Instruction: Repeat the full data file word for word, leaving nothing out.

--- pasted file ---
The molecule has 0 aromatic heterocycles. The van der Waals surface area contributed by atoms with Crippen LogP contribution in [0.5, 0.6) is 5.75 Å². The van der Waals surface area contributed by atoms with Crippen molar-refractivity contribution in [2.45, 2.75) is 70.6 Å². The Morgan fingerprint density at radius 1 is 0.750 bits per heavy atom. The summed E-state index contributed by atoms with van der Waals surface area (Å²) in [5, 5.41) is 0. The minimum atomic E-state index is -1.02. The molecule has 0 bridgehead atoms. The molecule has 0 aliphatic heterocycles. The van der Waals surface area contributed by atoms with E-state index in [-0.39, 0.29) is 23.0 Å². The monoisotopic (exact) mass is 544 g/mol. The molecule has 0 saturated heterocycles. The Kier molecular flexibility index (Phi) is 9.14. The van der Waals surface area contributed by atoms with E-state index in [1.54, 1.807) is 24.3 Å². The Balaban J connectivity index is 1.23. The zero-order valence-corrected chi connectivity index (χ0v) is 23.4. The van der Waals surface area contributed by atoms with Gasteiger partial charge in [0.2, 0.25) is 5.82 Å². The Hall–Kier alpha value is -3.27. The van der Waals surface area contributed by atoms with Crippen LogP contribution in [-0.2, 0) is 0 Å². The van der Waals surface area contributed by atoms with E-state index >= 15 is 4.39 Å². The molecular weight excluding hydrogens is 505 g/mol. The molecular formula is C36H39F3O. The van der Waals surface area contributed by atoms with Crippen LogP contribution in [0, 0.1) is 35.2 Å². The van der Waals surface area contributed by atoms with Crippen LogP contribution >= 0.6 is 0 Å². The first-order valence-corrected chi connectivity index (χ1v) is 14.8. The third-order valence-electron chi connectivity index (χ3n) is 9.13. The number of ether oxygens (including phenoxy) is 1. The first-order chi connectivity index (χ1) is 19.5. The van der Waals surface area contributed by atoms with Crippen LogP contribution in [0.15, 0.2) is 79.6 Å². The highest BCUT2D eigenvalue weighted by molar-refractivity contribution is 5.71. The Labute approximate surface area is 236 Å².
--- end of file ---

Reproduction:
The molecule has 0 aromatic heterocycles. The van der Waals surface area contributed by atoms with Crippen LogP contribution in [0.5, 0.6) is 5.75 Å². The van der Waals surface area contributed by atoms with Crippen molar-refractivity contribution in [2.45, 2.75) is 70.6 Å². The Morgan fingerprint density at radius 1 is 0.750 bits per heavy atom. The summed E-state index contributed by atoms with van der Waals surface area (Å²) in [5, 5.41) is 0. The minimum atomic E-state index is -1.02. The molecule has 0 bridgehead atoms. The molecule has 0 aliphatic heterocycles. The van der Waals surface area contributed by atoms with E-state index in [-0.39, 0.29) is 23.0 Å². The monoisotopic (exact) mass is 544 g/mol. The molecule has 0 saturated heterocycles. The Kier molecular flexibility index (Phi) is 9.14. The van der Waals surface area contributed by atoms with E-state index in [1.54, 1.807) is 24.3 Å². The Balaban J connectivity index is 1.23. The zero-order valence-corrected chi connectivity index (χ0v) is 23.4. The van der Waals surface area contributed by atoms with Gasteiger partial charge in [0.2, 0.25) is 5.82 Å². The Hall–Kier alpha value is -3.27. The van der Waals surface area contributed by atoms with Crippen LogP contribution in [-0.2, 0) is 0 Å². The van der Waals surface area contributed by atoms with E-state index >= 15 is 4.39 Å². The molecular weight excluding hydrogens is 505 g/mol. The molecular formula is C36H39F3O. The van der Waals surface area contributed by atoms with Crippen LogP contribution in [0, 0.1) is 35.2 Å². The van der Waals surface area contributed by atoms with Crippen LogP contribution >= 0.6 is 0 Å². The first-order valence-corrected chi connectivity index (χ1v) is 14.8. The third-order valence-electron chi connectivity index (χ3n) is 9.13. The number of ether oxygens (including phenoxy) is 1. The first-order chi connectivity index (χ1) is 19.5. The van der Waals surface area contributed by atoms with Crippen LogP contribution in [0.15, 0.2) is 79.6 Å². The highest BCUT2D eigenvalue weighted by molar-refractivity contribution is 5.71. The Labute approximate surface area is 236 Å².